VANCOUVER – A group of internationally-trained physicians and medical graduates have taken their fight against what they call systemic racism in British Columbia’s residency program to the province’s human rights tribunal.
The 33-page complaint, filed earlier this month, names B.C.’s Ministry of Health, the College of Physicians and Surgeons of B.C. (CPSBC) and the University of British Columbia (UBC).
It claims the organizations are working together to restrict international medical graduates and foreign-trained physicians who are Canadian citizens or permanent residents from even being considered for 84 per cent of the resident physician positions in the province, which limits their ability to become practicing doctors, in spite of passing the exams.
They also say international medical graduates can only pursue resident positions in four of the 29 specialties.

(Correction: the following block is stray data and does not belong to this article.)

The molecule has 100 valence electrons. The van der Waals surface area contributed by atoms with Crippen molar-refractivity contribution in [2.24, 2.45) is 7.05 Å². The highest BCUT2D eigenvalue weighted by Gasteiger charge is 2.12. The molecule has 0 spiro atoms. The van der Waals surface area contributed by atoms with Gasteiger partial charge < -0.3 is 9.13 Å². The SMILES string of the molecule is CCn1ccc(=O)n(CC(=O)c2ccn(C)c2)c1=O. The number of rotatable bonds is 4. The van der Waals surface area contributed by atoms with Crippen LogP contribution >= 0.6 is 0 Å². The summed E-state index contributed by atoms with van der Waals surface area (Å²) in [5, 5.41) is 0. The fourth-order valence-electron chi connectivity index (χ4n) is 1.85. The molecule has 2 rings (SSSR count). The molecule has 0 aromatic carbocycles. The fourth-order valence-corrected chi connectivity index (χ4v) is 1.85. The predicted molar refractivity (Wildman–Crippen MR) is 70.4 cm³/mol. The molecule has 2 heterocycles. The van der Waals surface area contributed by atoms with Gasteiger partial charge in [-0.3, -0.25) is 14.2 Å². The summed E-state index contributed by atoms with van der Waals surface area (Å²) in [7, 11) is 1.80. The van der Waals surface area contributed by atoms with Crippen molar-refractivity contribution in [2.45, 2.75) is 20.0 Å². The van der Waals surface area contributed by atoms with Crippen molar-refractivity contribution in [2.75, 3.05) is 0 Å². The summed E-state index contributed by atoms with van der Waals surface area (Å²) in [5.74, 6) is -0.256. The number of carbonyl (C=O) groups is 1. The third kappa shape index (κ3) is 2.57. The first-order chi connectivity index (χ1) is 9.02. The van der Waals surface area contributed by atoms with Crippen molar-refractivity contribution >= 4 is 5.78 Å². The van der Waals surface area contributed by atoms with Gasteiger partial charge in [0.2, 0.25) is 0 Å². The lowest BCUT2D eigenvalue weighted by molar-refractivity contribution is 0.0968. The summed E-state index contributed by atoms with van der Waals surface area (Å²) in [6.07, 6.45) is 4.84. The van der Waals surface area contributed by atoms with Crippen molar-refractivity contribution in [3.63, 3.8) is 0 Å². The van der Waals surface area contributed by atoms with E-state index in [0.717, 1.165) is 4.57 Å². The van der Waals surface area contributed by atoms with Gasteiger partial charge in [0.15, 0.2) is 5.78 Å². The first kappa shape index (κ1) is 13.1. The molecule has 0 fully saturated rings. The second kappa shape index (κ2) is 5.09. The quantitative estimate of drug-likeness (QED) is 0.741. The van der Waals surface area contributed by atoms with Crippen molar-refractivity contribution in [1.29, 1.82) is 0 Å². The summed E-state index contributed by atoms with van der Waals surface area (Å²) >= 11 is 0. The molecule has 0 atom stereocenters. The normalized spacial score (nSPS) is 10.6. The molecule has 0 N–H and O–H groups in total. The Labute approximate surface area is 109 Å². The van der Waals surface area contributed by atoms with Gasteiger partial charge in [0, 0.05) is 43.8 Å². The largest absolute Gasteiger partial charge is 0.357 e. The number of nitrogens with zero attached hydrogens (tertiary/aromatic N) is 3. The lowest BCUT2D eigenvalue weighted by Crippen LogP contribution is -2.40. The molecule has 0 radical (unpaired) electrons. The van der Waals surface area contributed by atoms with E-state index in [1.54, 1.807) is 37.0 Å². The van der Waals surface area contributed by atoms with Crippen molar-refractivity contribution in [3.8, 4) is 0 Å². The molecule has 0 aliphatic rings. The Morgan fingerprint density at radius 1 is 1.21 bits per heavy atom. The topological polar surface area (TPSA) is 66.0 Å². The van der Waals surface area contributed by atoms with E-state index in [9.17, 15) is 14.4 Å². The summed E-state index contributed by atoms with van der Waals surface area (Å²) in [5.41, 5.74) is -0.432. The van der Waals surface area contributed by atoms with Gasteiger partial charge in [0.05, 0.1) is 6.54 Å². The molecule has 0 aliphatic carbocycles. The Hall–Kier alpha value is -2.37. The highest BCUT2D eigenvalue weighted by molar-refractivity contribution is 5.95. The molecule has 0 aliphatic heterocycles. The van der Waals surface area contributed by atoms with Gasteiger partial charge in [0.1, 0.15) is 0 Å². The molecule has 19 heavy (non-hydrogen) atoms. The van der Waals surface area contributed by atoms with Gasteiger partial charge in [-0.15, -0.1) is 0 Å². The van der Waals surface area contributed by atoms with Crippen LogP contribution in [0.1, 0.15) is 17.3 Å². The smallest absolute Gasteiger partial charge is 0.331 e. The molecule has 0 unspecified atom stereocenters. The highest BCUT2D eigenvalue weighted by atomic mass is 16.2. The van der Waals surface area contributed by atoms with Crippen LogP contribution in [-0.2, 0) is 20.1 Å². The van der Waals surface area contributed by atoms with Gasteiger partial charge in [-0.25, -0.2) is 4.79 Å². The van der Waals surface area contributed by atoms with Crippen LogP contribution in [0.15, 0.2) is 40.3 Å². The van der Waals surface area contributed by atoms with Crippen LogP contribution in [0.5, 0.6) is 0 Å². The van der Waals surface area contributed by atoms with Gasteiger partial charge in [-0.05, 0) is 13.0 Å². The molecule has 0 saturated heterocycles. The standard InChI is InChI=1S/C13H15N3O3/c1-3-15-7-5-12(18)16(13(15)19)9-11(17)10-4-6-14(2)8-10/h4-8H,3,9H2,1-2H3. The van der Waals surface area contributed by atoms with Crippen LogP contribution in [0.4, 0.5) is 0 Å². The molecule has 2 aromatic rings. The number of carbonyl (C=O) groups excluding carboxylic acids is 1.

“The laws are pretty clear that we are to have an inclusive society, the laws are clear that there’s to be no discrimination without specific legislative authority, none of that exists,” retired lawyer and president of the society for Canadians Studying Medicine Abroad, Rosemary Pawliuk said.
“The way the system is structured, there’s money involved, financial incentives, there’s a double standard; it’s a system that is off the rails,” she added.
The complainants in this human rights case say unless there’s a shift in attitude, B.C. will continue turning its back on this untapped talent pool, in a time of great need for just that.medical students – systemic racism